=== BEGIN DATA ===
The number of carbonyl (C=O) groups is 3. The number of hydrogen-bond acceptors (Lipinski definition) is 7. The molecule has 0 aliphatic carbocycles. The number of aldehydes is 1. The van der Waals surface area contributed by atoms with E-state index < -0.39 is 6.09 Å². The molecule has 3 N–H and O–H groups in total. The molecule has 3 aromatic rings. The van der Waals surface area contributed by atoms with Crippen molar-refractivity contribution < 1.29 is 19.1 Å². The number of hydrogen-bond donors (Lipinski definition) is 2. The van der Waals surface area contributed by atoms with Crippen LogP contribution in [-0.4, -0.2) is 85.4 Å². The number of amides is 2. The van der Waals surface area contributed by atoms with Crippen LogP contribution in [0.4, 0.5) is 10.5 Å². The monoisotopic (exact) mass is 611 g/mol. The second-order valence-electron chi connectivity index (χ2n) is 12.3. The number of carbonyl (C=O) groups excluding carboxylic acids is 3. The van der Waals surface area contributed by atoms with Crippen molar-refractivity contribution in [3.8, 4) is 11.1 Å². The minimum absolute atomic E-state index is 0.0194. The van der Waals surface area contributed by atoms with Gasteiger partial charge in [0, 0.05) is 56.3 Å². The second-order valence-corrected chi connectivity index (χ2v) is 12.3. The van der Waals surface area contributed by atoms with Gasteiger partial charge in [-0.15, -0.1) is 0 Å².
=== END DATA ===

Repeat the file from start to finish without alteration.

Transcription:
The number of carbonyl (C=O) groups is 3. The number of hydrogen-bond acceptors (Lipinski definition) is 7. The molecule has 0 aliphatic carbocycles. The number of aldehydes is 1. The van der Waals surface area contributed by atoms with E-state index < -0.39 is 6.09 Å². The molecule has 3 N–H and O–H groups in total. The molecule has 3 aromatic rings. The van der Waals surface area contributed by atoms with Crippen molar-refractivity contribution < 1.29 is 19.1 Å². The number of hydrogen-bond donors (Lipinski definition) is 2. The van der Waals surface area contributed by atoms with Crippen LogP contribution in [-0.4, -0.2) is 85.4 Å². The number of amides is 2. The van der Waals surface area contributed by atoms with Crippen LogP contribution in [0.4, 0.5) is 10.5 Å². The monoisotopic (exact) mass is 611 g/mol. The second-order valence-electron chi connectivity index (χ2n) is 12.3. The number of carbonyl (C=O) groups excluding carboxylic acids is 3. The van der Waals surface area contributed by atoms with Crippen molar-refractivity contribution in [3.8, 4) is 11.1 Å². The minimum absolute atomic E-state index is 0.0194. The van der Waals surface area contributed by atoms with Gasteiger partial charge in [0, 0.05) is 56.3 Å². The second-order valence-corrected chi connectivity index (χ2v) is 12.3. The van der Waals surface area contributed by atoms with Gasteiger partial charge in [-0.15, -0.1) is 0 Å².